The USS John Hancock (DD-981) served in the U.S. Navy for over two decades at the end of the 20th century. She was named for John Hancock, President of the Massachusetts Provincial Congress as well as the Continental Congress, first signer of the Declaration of Independence, and Governor of Massachusetts. John Hancock was built as a member of the Spruance class of naval vessels.
John Hancock was laid down at Pascagoula, Mississippi by the Litton Ingalls Shipbuilding Corporation in January 1976, launched in September 1977, and commissioned in March 1979 with Commander Ronald C. Wilgenbusch in command. Measuring 563 feet long, John Hancock had a displacement of 7,800 tons and carried a crew of 296. The destroyer was armed with two five-inch rapid fire guns, a surface-to-air missile system, an anti-submarine rocket launcher, six 12.75-inch anti-submarine torpedo tubes, and one helicopter.
John Hancock operated in the Atlantic and the Mediterranean during the early 1980s, during which the destroyer served as an escort for aircraft carrier Dwight D. Eisenhower in the Atlantic. Based at Pascagoula in December 1989, John Hancock was rebased to the Naval Station at Mayport, Florida by May 1993. John Hancock was deployed to the Red Sea in March 1994 and took part in United Nations sanction-related operations against Iraq.
John Hancock was reassigned to Destroyer Squadron 24 in July 1995, and sailed to sea as Hurricane Fran threatened Florida in September 1996. She was then assigned to naval hazardous waste tests along with Wasp, Carl Vinson, Anchorage, and George Washington. In April 1997, John Hancock was deployed to the Mediterranean, Adriatic Sea, the Red Sea, and the Persian Gulf with John F. Kennedy. During this deployment, John Hancock conducted surveillance, humanitarian assistance, rescue, and embassy support duties.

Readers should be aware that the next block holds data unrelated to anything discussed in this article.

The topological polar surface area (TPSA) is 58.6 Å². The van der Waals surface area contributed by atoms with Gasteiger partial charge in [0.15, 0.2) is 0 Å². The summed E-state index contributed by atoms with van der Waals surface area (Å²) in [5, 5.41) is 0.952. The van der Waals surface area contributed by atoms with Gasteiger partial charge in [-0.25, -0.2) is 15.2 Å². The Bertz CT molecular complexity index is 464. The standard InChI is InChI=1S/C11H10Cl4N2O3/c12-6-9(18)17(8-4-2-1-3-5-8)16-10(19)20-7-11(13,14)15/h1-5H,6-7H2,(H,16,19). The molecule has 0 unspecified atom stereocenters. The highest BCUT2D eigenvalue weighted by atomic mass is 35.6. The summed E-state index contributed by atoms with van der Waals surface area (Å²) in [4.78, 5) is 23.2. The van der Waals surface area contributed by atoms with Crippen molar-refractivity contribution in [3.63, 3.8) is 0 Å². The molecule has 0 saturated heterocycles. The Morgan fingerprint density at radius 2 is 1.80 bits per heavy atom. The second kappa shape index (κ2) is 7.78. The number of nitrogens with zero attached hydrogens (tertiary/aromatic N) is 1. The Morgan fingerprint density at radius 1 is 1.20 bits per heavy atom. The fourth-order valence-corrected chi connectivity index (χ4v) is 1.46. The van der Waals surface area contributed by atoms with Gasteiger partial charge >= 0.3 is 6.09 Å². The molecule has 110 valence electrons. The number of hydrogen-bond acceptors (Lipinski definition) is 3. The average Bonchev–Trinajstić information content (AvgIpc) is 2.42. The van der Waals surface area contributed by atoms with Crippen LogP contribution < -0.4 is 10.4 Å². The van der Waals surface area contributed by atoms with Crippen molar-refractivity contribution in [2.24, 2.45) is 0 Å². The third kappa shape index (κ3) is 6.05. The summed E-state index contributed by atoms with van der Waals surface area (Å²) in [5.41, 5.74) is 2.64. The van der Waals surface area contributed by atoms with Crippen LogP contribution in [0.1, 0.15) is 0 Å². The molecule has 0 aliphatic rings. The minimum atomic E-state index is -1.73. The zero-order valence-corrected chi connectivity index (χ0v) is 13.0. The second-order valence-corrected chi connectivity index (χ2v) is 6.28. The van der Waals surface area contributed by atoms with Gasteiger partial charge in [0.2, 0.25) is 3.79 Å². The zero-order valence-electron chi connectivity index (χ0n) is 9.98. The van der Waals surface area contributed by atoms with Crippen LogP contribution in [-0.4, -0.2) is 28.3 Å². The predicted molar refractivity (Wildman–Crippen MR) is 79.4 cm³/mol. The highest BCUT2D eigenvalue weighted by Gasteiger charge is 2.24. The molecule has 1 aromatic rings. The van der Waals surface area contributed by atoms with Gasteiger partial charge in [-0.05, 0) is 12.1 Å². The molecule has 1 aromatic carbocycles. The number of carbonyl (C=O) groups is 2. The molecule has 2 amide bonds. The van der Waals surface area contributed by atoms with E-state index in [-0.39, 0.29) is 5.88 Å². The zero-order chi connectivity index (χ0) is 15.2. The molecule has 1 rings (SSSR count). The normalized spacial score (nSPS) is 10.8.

John Hancock participated in a fleet exercise off Tunisia in August, during which she conducted a maritime interdiction demonstration using patrol boats involved in the operation. In September and October, John Hancock took part in a 12-nation exercise with the 6th Fleet and, following six months of Mediterranean and Middle East operations, returned home in late October. John Hancock was decommissioned in October 2000, and broken up for scrap by International Shipbreakers Ltd, LLC in April 2007.
Asbestos Risk on the USS John Hancock (DD-981)
Beginning around late in the 1800s, the mineral asbestos was widely employed in industrial and construction environments. Naval ships like John Hancock, although built towards the end of the asbestos-using era, utilized asbestos as insulation for their engineering sections. Because asbestos is a very efficient insulator, it was often a major component of the parts on a naval vessel that produced heat such as pumps and engines.
No matter what job a sailor performed, their service aboard a Navy ship meant potential exposure to harmful asbestos. Some jobs had a potentially higher level of exposure, however. Sailors working in the engine room, maintaining heavy machinery, dealing with fire, or repairing damage were considerably more likely to inhale asbestos on the job. Asbestos which becomes damaged or disrupted may become "friable". When that occurs, tiny asbestos fibers can separate and become airborne where they can easily be ingested. The inhalation and swallowing of asbestos over time can eventually lead to mesothelioma. Veterans coping with mesothelioma and other asbestos-related diseases may be eligible to receive compensation for their injury.Sources